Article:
The Global Supply Is Upside Down
The COVID-19 pandemic has influenced more than just consumer buying habits and the transportation method for goods to be shipped. The global supply chain has exposed inefficiencies, weaknesses, and risks that weren’t openly visible before. Raw material shortages have cause delays in on-time deliveries. Many manufacturers were relying on single sources for their materials, and when those sources were affected by delays and shutdowns, it caused further delays in production and deliveries. That has been the story since the beginning of 2020 as China first saw delays, then passed them on to their customers and their businesses.
Knowing that material shortages and order delays are a probable outcome this holiday season, it may seem hard to find solutions around them. Having frequent communication with your supply chain partners, both incoming material and outgoing logistics, will be key to avoid delays in your business. Determine if incoming materials have the potential to be stopped in-transit, and find backup options if there are potential risks. If your manufacturing operations could be slowed due to a reduction of workforce, make contingency plans to account for less people. If you can prevent shipping delays by using multiple transportation methods, having secondary options available may be a good starting point to avoid the holiday rush.
How We Can Help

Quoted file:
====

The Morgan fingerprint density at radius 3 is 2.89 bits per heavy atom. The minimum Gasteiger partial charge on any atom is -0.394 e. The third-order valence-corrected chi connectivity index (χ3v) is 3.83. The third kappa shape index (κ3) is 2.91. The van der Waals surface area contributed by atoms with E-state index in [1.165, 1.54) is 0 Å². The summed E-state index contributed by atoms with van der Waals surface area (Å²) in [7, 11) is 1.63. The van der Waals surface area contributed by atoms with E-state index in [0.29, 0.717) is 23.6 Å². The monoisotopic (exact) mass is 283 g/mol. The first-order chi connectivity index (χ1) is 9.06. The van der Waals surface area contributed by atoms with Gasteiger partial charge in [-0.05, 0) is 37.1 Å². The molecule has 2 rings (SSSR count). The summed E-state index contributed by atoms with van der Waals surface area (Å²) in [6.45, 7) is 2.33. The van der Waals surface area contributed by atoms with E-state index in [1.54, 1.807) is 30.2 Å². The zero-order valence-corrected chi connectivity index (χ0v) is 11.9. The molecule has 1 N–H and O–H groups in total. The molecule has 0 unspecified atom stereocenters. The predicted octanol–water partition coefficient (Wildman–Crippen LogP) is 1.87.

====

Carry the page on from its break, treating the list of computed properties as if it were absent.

SEA-LECT Plastics is a turn-key supplier that can handle the intricate details of your business, and is a leader in plastic injection molding with options for assembly and logistics. We can aid with resin selection on a new product, offer turn-key assembly options, and program management to see the complete development cycle through with success. We’ve seen the ups and downs over the last year and a half, and have strategies to minimize delays. Give us a call at (425) 339-0288 or email us at firstname.lastname@example.org. We can offer you advice on the best technology to use, the best materials to meet your product demands, and how to navigate through each development stage. At SEA-LECT Plastics, we specialize in military product applications, outdoor adventure gear, musical instruments, supporting the medical and consumer product industries. Our goal is to make your project efficient and cost-effective to manufacture, assemble
Matthias Poischbeg was born and raised in Hamburg, Germany. Matt moved to Everett, Wash., after finishing his bachelor’s degree in business in 1995 to work for Sea-Dog Corporation, a manufacturer, and distributor of marine and rigging hardware established in 1923.
In 1999, Matt took over the reins at Sea-Lect Plastics Corporation, a sister company of Sea-Dog and a manufacturer of plastic injection molded products with an in-house tool & die shop. Matthias Poischbeg is also a contributor to Grit Daily.